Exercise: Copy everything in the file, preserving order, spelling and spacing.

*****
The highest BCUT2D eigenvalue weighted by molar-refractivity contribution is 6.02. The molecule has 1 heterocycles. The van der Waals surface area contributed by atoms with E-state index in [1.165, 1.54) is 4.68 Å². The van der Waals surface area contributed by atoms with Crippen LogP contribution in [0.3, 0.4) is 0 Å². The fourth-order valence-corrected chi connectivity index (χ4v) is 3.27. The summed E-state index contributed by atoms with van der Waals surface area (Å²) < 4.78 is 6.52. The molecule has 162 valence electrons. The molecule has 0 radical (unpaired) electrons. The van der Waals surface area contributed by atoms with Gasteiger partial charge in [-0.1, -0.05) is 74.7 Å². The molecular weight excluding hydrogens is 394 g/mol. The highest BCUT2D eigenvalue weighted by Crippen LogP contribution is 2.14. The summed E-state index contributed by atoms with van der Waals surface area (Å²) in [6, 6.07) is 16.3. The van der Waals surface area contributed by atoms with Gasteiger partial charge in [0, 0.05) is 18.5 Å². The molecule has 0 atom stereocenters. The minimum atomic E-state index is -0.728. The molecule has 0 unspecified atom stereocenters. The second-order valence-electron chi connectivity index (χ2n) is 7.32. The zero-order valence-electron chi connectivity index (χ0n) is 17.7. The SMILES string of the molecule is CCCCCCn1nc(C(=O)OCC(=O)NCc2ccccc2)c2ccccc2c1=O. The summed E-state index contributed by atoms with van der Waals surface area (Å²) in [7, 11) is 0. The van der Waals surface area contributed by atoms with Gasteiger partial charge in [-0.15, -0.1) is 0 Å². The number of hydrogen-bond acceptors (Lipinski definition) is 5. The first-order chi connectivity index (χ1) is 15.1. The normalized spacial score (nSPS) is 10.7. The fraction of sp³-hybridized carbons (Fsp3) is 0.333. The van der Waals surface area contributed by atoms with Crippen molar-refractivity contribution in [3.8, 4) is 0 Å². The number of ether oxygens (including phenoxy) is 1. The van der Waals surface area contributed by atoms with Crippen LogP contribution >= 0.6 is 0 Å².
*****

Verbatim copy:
The highest BCUT2D eigenvalue weighted by molar-refractivity contribution is 6.02. The molecule has 1 heterocycles. The van der Waals surface area contributed by atoms with E-state index in [1.165, 1.54) is 4.68 Å². The van der Waals surface area contributed by atoms with Crippen LogP contribution in [0.3, 0.4) is 0 Å². The fourth-order valence-corrected chi connectivity index (χ4v) is 3.27. The summed E-state index contributed by atoms with van der Waals surface area (Å²) < 4.78 is 6.52. The molecule has 162 valence electrons. The molecule has 0 radical (unpaired) electrons. The van der Waals surface area contributed by atoms with Gasteiger partial charge in [-0.1, -0.05) is 74.7 Å². The molecular weight excluding hydrogens is 394 g/mol. The highest BCUT2D eigenvalue weighted by Crippen LogP contribution is 2.14. The summed E-state index contributed by atoms with van der Waals surface area (Å²) in [6, 6.07) is 16.3. The van der Waals surface area contributed by atoms with Gasteiger partial charge in [0, 0.05) is 18.5 Å². The molecule has 0 atom stereocenters. The minimum atomic E-state index is -0.728. The molecule has 0 unspecified atom stereocenters. The second-order valence-electron chi connectivity index (χ2n) is 7.32. The zero-order valence-electron chi connectivity index (χ0n) is 17.7. The SMILES string of the molecule is CCCCCCn1nc(C(=O)OCC(=O)NCc2ccccc2)c2ccccc2c1=O. The summed E-state index contributed by atoms with van der Waals surface area (Å²) in [7, 11) is 0. The van der Waals surface area contributed by atoms with Gasteiger partial charge in [-0.15, -0.1) is 0 Å². The number of hydrogen-bond acceptors (Lipinski definition) is 5. The first-order chi connectivity index (χ1) is 15.1. The normalized spacial score (nSPS) is 10.7. The fraction of sp³-hybridized carbons (Fsp3) is 0.333. The van der Waals surface area contributed by atoms with Crippen molar-refractivity contribution in [3.8, 4) is 0 Å². The number of ether oxygens (including phenoxy) is 1. The van der Waals surface area contributed by atoms with Crippen LogP contribution >= 0.6 is 0 Å².